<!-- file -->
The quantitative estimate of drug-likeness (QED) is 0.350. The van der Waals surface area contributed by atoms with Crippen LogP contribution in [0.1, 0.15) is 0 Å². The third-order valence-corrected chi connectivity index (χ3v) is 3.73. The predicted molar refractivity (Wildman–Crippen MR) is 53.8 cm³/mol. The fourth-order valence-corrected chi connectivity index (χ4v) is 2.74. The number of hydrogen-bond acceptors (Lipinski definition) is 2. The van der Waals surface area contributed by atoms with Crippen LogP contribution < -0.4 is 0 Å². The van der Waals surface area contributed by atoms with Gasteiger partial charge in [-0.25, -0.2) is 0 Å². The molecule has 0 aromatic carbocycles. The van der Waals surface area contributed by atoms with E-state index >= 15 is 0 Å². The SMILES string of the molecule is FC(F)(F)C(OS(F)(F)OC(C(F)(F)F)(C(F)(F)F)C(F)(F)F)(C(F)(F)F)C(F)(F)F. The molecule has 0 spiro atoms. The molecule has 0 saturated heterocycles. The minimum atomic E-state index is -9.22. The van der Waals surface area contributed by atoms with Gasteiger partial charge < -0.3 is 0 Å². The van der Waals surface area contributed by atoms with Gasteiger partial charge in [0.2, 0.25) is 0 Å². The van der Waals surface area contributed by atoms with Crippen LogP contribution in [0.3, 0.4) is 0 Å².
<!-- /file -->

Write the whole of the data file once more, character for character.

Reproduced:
The quantitative estimate of drug-likeness (QED) is 0.350. The van der Waals surface area contributed by atoms with Crippen LogP contribution in [0.1, 0.15) is 0 Å². The third-order valence-corrected chi connectivity index (χ3v) is 3.73. The predicted molar refractivity (Wildman–Crippen MR) is 53.8 cm³/mol. The fourth-order valence-corrected chi connectivity index (χ4v) is 2.74. The number of hydrogen-bond acceptors (Lipinski definition) is 2. The van der Waals surface area contributed by atoms with Crippen LogP contribution < -0.4 is 0 Å². The van der Waals surface area contributed by atoms with Gasteiger partial charge in [-0.25, -0.2) is 0 Å². The molecule has 0 aromatic carbocycles. The van der Waals surface area contributed by atoms with E-state index >= 15 is 0 Å². The SMILES string of the molecule is FC(F)(F)C(OS(F)(F)OC(C(F)(F)F)(C(F)(F)F)C(F)(F)F)(C(F)(F)F)C(F)(F)F. The molecule has 0 spiro atoms. The molecule has 0 saturated heterocycles. The minimum atomic E-state index is -9.22. The van der Waals surface area contributed by atoms with Gasteiger partial charge < -0.3 is 0 Å². The van der Waals surface area contributed by atoms with Gasteiger partial charge in [0.2, 0.25) is 0 Å². The van der Waals surface area contributed by atoms with Crippen LogP contribution in [0.3, 0.4) is 0 Å².